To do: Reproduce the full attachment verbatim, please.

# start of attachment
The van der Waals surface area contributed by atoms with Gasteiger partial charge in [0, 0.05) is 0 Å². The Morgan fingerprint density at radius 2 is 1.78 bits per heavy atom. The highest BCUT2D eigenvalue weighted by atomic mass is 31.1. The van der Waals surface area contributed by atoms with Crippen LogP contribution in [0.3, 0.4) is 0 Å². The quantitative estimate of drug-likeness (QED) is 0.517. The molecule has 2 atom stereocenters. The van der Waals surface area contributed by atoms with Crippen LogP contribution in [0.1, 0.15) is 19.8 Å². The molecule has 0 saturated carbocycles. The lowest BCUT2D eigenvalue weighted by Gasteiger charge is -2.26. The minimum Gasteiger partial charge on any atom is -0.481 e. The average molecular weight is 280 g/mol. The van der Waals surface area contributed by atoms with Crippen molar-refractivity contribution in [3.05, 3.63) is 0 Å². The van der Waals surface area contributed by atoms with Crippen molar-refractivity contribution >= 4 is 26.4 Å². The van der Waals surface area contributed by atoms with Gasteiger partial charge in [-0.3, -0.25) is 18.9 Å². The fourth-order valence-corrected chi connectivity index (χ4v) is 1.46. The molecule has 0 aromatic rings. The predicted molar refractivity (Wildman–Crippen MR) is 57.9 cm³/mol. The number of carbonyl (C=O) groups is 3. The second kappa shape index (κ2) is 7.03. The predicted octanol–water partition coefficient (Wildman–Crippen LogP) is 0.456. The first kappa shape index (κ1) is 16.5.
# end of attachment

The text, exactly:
The van der Waals surface area contributed by atoms with Gasteiger partial charge in [0, 0.05) is 0 Å². The Morgan fingerprint density at radius 2 is 1.78 bits per heavy atom. The highest BCUT2D eigenvalue weighted by atomic mass is 31.1. The van der Waals surface area contributed by atoms with Crippen LogP contribution in [0.3, 0.4) is 0 Å². The quantitative estimate of drug-likeness (QED) is 0.517. The molecule has 2 atom stereocenters. The van der Waals surface area contributed by atoms with Crippen LogP contribution in [0.1, 0.15) is 19.8 Å². The molecule has 0 saturated carbocycles. The lowest BCUT2D eigenvalue weighted by Gasteiger charge is -2.26. The minimum Gasteiger partial charge on any atom is -0.481 e. The average molecular weight is 280 g/mol. The van der Waals surface area contributed by atoms with Crippen molar-refractivity contribution in [3.05, 3.63) is 0 Å². The van der Waals surface area contributed by atoms with Crippen molar-refractivity contribution >= 4 is 26.4 Å². The van der Waals surface area contributed by atoms with Gasteiger partial charge in [-0.3, -0.25) is 18.9 Å². The fourth-order valence-corrected chi connectivity index (χ4v) is 1.46. The molecule has 0 aromatic rings. The predicted molar refractivity (Wildman–Crippen MR) is 57.9 cm³/mol. The number of carbonyl (C=O) groups is 3. The second kappa shape index (κ2) is 7.03. The predicted octanol–water partition coefficient (Wildman–Crippen LogP) is 0.456. The first kappa shape index (κ1) is 16.5.